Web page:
Nurses accept increased pay offer in Scotland and call off strikes – Clydebank Post

NURSES from two unions have voted to accept an increased pay offer from the Scottish Government and call off strikes.
Unite has confirmed its health membership voted “yes” by 64% to accept the improved offer tabled two weeks ago following positive discussions with Nicola Sturgeon, Health Secretary Humza Yousaf, the NHS and trade unions.
Strikes by Unite which were set to hit the Scottish Ambulance Service and the wider NHS are now off. 
Meanwhile, members of Scotland’s largest NHS union Unison have voted to accept the pay offer, with 57% of NHS members voting “yes”. 
The improved offer represents on average a 7.5% increase across NHS Scotland with up to 11.24% for the bottom pay bands.
The offer also includes a commitment to reduce the working week from 37.5 hours to 36 hours with no loss of pay.
Sharon Graham, Unite general secretary, said: “The improved offer for NHS Scotland workers which is worth over 11% for the lowest pay bands is a testament to the resolve of our members.
“They were prepared to take the difficult step in taking industrial action but only because they had no other option left.
“Unite makes no apologies for fighting for better jobs, pay and conditions in the health service because NHS Scotland workers should be fairly rewarded for the outstanding work that they do day in and day out.”
I am delighted that Unite & Unison members have agreed to accept our record pay offer for NHS staff. I am grateful for the positive engagement that has taken place with our trade union colleagues, which has so far averted strike action in our NHS in Scotland.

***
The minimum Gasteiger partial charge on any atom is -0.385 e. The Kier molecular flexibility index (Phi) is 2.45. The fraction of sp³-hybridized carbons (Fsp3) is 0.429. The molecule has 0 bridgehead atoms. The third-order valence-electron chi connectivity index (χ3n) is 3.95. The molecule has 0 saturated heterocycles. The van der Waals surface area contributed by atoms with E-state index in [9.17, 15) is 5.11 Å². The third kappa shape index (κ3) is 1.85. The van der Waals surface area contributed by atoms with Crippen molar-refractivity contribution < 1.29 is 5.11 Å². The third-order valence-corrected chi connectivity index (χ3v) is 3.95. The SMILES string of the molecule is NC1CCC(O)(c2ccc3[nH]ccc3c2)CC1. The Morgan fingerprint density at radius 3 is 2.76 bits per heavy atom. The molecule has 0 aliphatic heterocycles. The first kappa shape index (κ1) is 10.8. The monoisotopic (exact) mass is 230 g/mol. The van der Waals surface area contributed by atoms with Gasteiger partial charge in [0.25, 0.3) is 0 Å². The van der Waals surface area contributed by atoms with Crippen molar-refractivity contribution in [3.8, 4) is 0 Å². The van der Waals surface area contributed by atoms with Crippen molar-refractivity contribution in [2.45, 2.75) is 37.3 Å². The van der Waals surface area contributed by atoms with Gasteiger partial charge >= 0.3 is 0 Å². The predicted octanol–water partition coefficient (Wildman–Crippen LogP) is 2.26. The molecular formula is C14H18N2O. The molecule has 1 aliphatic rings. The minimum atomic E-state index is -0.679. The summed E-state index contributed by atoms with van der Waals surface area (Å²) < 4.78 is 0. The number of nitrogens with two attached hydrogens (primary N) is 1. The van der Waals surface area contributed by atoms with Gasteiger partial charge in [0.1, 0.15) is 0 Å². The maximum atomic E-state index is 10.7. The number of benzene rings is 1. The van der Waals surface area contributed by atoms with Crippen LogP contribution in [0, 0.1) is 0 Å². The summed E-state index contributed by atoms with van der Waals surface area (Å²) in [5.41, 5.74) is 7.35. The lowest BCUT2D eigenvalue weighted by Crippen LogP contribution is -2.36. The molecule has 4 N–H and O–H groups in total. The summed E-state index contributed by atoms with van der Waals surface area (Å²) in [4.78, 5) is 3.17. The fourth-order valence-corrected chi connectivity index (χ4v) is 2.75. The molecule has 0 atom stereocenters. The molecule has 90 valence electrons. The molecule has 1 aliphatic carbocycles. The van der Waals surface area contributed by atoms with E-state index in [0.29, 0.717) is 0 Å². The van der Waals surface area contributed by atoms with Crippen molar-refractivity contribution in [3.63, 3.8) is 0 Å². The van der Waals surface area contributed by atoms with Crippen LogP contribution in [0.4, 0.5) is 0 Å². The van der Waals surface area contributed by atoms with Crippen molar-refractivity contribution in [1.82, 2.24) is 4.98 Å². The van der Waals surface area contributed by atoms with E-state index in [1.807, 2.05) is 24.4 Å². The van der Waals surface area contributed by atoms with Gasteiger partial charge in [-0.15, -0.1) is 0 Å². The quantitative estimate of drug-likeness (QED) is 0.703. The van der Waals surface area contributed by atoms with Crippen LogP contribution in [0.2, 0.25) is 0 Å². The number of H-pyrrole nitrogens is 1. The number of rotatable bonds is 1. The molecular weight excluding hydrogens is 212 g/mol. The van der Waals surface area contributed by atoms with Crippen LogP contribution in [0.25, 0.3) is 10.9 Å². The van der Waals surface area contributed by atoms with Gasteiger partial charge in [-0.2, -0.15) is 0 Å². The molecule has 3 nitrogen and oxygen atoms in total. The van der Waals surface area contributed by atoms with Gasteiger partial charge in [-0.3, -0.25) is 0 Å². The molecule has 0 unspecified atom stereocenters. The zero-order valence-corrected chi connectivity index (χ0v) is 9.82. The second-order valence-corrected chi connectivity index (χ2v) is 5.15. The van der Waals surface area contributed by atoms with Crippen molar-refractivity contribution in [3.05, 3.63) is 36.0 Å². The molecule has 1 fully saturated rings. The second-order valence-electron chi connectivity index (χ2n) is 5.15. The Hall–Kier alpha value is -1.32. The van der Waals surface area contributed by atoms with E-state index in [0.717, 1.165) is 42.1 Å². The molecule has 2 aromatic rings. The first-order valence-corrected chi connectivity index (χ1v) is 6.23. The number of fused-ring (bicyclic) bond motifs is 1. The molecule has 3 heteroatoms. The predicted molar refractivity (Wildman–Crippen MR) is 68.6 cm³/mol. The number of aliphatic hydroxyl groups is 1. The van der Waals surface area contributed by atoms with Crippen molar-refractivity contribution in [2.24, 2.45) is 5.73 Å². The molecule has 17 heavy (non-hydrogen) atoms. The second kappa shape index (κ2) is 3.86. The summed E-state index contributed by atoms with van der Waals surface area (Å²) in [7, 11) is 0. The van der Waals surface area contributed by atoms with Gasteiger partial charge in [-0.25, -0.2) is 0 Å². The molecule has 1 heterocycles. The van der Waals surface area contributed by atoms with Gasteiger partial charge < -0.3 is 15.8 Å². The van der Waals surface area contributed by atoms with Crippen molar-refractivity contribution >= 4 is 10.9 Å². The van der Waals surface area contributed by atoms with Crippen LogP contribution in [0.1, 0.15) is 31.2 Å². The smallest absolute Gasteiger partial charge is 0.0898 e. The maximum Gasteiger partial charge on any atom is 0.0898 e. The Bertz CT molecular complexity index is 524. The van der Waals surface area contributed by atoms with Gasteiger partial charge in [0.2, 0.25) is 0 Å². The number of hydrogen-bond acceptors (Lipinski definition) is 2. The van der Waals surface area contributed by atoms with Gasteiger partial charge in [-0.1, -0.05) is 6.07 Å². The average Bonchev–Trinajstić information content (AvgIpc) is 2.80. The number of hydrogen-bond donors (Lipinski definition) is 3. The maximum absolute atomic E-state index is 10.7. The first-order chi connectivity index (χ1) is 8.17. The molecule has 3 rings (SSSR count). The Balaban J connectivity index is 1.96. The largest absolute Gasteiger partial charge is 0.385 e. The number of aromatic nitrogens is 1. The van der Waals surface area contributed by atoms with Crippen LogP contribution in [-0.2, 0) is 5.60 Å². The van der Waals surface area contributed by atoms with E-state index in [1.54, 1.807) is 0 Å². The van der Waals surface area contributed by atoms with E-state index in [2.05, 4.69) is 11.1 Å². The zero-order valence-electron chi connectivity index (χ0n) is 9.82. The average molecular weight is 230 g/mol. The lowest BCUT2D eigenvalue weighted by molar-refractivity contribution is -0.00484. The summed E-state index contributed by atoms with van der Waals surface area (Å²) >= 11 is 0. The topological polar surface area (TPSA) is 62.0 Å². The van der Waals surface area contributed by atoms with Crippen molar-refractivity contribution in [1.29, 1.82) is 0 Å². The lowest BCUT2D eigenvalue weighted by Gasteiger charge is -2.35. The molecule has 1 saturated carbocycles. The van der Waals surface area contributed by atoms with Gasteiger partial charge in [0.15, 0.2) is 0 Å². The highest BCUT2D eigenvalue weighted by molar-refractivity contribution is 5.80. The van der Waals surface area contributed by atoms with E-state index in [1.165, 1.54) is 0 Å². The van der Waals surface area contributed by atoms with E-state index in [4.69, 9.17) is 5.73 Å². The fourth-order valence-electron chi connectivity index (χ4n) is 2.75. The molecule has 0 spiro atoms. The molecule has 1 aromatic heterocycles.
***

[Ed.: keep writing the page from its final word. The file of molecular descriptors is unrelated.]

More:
A ballot for the Royal College of Nursing (RCN) closes on December 19 but the union has paused strike action for now while it consults members.
Wilma Brown, chair of Unison Scotland’s health committee, said while the offer has been accepted, many members voted for it “reluctantly”.
She added: “Whilst this decision ends the immediate threat of industrial action, it is not a win for government, it is a warning.
“It was far from a unanimous decision and many of the NHS professional grades feel badly let down. Almost half of Unison NHS staff voted to reject this latest pay offer, and many who did vote to accept did so reluctantly.
Clydebank Post: Humza Yousaf said he engaged tirelessly with unions and welcomes their acceptance of the offerHumza Yousaf said he engaged tirelessly with unions and welcomes their acceptance of the offer (Image: PA)
“The Cabinet Secretary has secured himself a pause in our members’ anger. He now needs to use the next pay round to resolve the understaffing, low staff morale, and pay.”
Yousaf added: “I welcome Unison and Unite members accepting this record pay offer. We have engaged tirelessly with trade union representatives over recent weeks, leaving no stone unturned to reach an offer which responds to the key concerns of staff across the service.
“This offer of over half a billion pounds underlines our commitment to supporting our fantastic NHS staff. A newly-qualified nurse would see a pay rise of 8.7%, and experienced nurses and would get uplifts of between £2450 and £2751.
“We are making this offer at a time of extraordinary financial challenges to the Scottish Government to get money into the pockets of hard-working staff and to avoid industrial action, in what is already going to be an incredibly challenging winter.
“Constructive engagement is crucial, and I would urge the UK Government to get back to the negotiating table with the unions as we have done in Scotland.”
The resolution comes after RCN general secretary Pat Cullen told the BBC on Sunday that positive talks the union had with Sturgeon demonstrated how nurses are “not for digging in” in negotiations as she urged UK Health Secretary Steve Barclay to get round the table. 
Barclay met with nursing leaders on Monday with strikes by the RCN still set to go ahead in England, Wales, and Northern Ireland this week and next.
Barclay has made clear the UK Government’s position on pay remains unchanged though the RCN said it was hopeful the talks could be productive.
Foreign Secretary James Cleverly told Laura Kuenssberg on Sunday that Barclay will continue to talk to nursing unions, but said there is a system in place around pay which means unions must discuss this with their employer, the NHS.
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